Source: Mark Blinch/National Hockey League/Getty Images
Toronto Maple Leafs GM Kyle Dubas passed another important test on Tuesday re-signing their 2016 first overall pick Auston Matthews to a contract extension of five years worth roughly 58 million. The first year GM has been quite busy for the past 7 months. First, he signed hometown boy John Tavares last July and then had a long contract dispute to settle with William Nylander. With Matthews, Nylander, and Tavares locked up for the long term, Dubas now will have to turn to Mitch Marner. Marner has had a great season and is on pace to beat all of his career highs. Right now Marner sits just outside of the top 10 in scoring and is 9th in assists with 42.
Nylander, Matthews, and Tavares will combine for over 29 million dollars of the Leafs payroll. Next year the cap will jump from 80 to 83 million. The Leafs right now will have about 4 million of cap space, and as it stands, gives Dubas no money to make another deal. The cap will be tight for Toronto and it's not going to make Dubas' job any easier. Marner should be getting double-digit money just like Tavares and Matthews. He's one of the best playmakers already in the league and has been one of the best Leafs players this season bar none. So should Marner, Matthews, and Nylander be getting paid an extreme amount at this stage in their hockey careers?
Isn't it crazy that the Leafs are already in this predicament so soon? Remember when Toews and Kane were the upstart stars of the Chicago Blackhawks in the late '00s. In late 2009 both Kane and Toews were getting the same deal for five years with a little over 31 million. That's just above 6 million a season. By this point Kane was averaging close to a point a game and Toews was the captain with respectable numbers, notching 139 points in 166 games. Not bad at all. What hurt the Blackhawks was Keith getting a whopping 13-year deal at 72 million. But combined all three contracts and it adds up close to 21 million. It is a lot but compared to the projected salary Marner will be getting and Matthews contract for next season, both of their contracts will be around what the 2009 Blackhawks trio were making. How does someone who just came out of their rookie contracts and are already making superstar money with over 10 million dollars? Don't get me wrong Matthews and Marner are great players but the amount of money they are making seems a little absurd so early in their careers. Even Connor McDavid making over 13 million has in some ways handcuffed the Oilers even though Chiarelli was dishing out money like it was candy on Halloween.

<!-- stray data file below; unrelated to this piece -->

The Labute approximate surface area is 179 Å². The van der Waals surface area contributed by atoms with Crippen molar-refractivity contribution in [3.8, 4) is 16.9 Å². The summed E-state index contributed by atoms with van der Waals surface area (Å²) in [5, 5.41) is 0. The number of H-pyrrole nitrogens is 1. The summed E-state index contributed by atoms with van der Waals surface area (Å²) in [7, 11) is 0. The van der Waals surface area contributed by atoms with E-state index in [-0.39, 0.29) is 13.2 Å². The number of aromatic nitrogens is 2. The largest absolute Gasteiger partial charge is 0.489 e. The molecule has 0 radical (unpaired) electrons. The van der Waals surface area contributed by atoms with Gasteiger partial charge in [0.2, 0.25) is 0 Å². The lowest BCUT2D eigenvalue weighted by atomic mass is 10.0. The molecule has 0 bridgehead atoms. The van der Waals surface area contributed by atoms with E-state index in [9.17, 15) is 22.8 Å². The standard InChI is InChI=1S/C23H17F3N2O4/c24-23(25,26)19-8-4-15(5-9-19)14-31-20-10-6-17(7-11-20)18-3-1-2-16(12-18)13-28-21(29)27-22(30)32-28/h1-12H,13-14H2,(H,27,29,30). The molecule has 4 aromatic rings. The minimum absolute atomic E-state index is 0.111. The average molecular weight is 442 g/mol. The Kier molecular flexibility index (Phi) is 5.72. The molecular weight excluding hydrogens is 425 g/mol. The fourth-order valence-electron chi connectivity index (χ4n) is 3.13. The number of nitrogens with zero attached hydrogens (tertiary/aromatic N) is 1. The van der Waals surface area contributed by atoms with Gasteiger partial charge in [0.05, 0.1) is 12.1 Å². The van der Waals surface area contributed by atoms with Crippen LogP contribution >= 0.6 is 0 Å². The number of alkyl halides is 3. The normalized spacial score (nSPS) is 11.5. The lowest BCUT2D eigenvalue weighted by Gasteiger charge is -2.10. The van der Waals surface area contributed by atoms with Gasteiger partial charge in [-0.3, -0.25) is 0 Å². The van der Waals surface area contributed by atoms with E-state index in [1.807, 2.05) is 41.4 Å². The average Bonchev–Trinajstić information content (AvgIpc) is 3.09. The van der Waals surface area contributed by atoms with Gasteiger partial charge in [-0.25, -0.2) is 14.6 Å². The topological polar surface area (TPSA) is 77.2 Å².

There needs to be some middle ground when it comes to contracts. Even if Toronto low balled Matthews don't you think a team would try and give him a 10 to 11 million dollar offer sheet? Damn, right they will. Not to just try and put Toronto deeper in cap issues but also knowing the market value Matthews is worth. Marner isn't signed yet and Toronto is in a very tight spot. Either Toronto or someone else will pay him a huge amount. The issue is going to be player contracts. You shouldn't be making superstar money at the age of 20 or 22. There needs to be a system in play for that not to happen. My idea is if an RFA player is getting re-signed, he shouldn't be making more than 7 million. If a player wins the Hart, Art Ross, Ted Lindsay award, Rocket Richard, Norris, Vezina or the Conn Smythe, then the player can be eligible to make more money in their contracts. At Least with McDavid, he's won a Hart Trophy and Art Ross so early in his career and has been the exception in this situation. If you're voted as an all-star in all three years of your rookie contract you are also eligible to make more than the maximum 7 million.
Dropping the UFA age to 25 will get players a good chance to make some money while still having years of service in the league. A Lot of players hit their strides during their mid twenties as they mature. Seeing the wave of other young stars cash in will become a bigger issue with teams and the salary cap down the road. The league needs to take a look at how GM's are handling they're young stars.
Other teams have taken the right approach and looking at Nathan MacKinnon's contract I believe Matthews and Marner should be making roughly the same. MacKinnon is making 6.3 million and he's one of the best players in the league at the age of 23. So when his contract is up in 5 years at the age of 28 he'll be making the biggest money of his career. That's where players should making the big bucks not making insane amounts of money in your first four-five season in your career.
The salary cap going up has caused this money splurging too. The cap has gone up over 20 million if you account next year's salary cap raise since the Blackhawks trio signed those contracts in 2009. For the most part, it's been going up almost every year since the league instituted it at the beginning of the 2005-06 season. With a potential lockout in the near future, it could have an effect on how the NHL manages the increase in the salary cap. With the league and players association taking large amounts out of players salaries, and GM's making dumb decisions with these crazy contracts to young players (See Edmonton). A pay raise system can help GM's not give crazy amounts of money to young players who shouldn't be getting paid while not winning anything.